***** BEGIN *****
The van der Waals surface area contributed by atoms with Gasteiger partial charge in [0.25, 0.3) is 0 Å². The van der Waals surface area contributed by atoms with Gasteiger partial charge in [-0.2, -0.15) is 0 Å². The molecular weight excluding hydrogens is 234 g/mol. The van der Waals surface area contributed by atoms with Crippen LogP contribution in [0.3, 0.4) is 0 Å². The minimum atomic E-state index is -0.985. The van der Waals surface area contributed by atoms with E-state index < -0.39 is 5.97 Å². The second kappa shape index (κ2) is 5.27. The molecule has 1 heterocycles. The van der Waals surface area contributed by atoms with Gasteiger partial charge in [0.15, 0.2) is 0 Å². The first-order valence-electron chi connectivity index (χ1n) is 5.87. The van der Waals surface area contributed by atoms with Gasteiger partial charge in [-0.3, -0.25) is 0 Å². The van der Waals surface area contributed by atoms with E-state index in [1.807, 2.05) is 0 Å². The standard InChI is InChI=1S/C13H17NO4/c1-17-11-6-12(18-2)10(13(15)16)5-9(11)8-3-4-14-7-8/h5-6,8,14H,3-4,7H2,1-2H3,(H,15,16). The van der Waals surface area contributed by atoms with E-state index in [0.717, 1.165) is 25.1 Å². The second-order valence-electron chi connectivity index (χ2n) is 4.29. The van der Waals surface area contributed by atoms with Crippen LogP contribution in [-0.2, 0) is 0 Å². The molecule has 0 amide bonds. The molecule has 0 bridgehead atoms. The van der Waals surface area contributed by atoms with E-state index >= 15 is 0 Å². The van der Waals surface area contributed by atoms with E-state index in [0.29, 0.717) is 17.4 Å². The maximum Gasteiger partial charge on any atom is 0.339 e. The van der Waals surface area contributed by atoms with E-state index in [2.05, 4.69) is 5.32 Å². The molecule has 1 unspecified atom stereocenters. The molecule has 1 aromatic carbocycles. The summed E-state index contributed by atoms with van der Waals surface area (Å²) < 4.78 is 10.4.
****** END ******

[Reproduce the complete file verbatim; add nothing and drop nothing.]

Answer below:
The van der Waals surface area contributed by atoms with Gasteiger partial charge in [0.25, 0.3) is 0 Å². The van der Waals surface area contributed by atoms with Gasteiger partial charge in [-0.2, -0.15) is 0 Å². The molecular weight excluding hydrogens is 234 g/mol. The van der Waals surface area contributed by atoms with Crippen LogP contribution in [0.3, 0.4) is 0 Å². The minimum atomic E-state index is -0.985. The van der Waals surface area contributed by atoms with E-state index < -0.39 is 5.97 Å². The second kappa shape index (κ2) is 5.27. The molecule has 1 heterocycles. The van der Waals surface area contributed by atoms with Gasteiger partial charge in [0.15, 0.2) is 0 Å². The first-order valence-electron chi connectivity index (χ1n) is 5.87. The van der Waals surface area contributed by atoms with Gasteiger partial charge in [-0.3, -0.25) is 0 Å². The van der Waals surface area contributed by atoms with E-state index in [1.807, 2.05) is 0 Å². The standard InChI is InChI=1S/C13H17NO4/c1-17-11-6-12(18-2)10(13(15)16)5-9(11)8-3-4-14-7-8/h5-6,8,14H,3-4,7H2,1-2H3,(H,15,16). The van der Waals surface area contributed by atoms with E-state index in [0.717, 1.165) is 25.1 Å². The second-order valence-electron chi connectivity index (χ2n) is 4.29. The van der Waals surface area contributed by atoms with Crippen LogP contribution in [-0.2, 0) is 0 Å². The molecule has 0 amide bonds. The molecule has 0 bridgehead atoms. The van der Waals surface area contributed by atoms with E-state index >= 15 is 0 Å². The van der Waals surface area contributed by atoms with E-state index in [0.29, 0.717) is 17.4 Å². The maximum Gasteiger partial charge on any atom is 0.339 e. The van der Waals surface area contributed by atoms with E-state index in [2.05, 4.69) is 5.32 Å². The molecule has 1 unspecified atom stereocenters. The molecule has 1 aromatic carbocycles. The summed E-state index contributed by atoms with van der Waals surface area (Å²) < 4.78 is 10.4.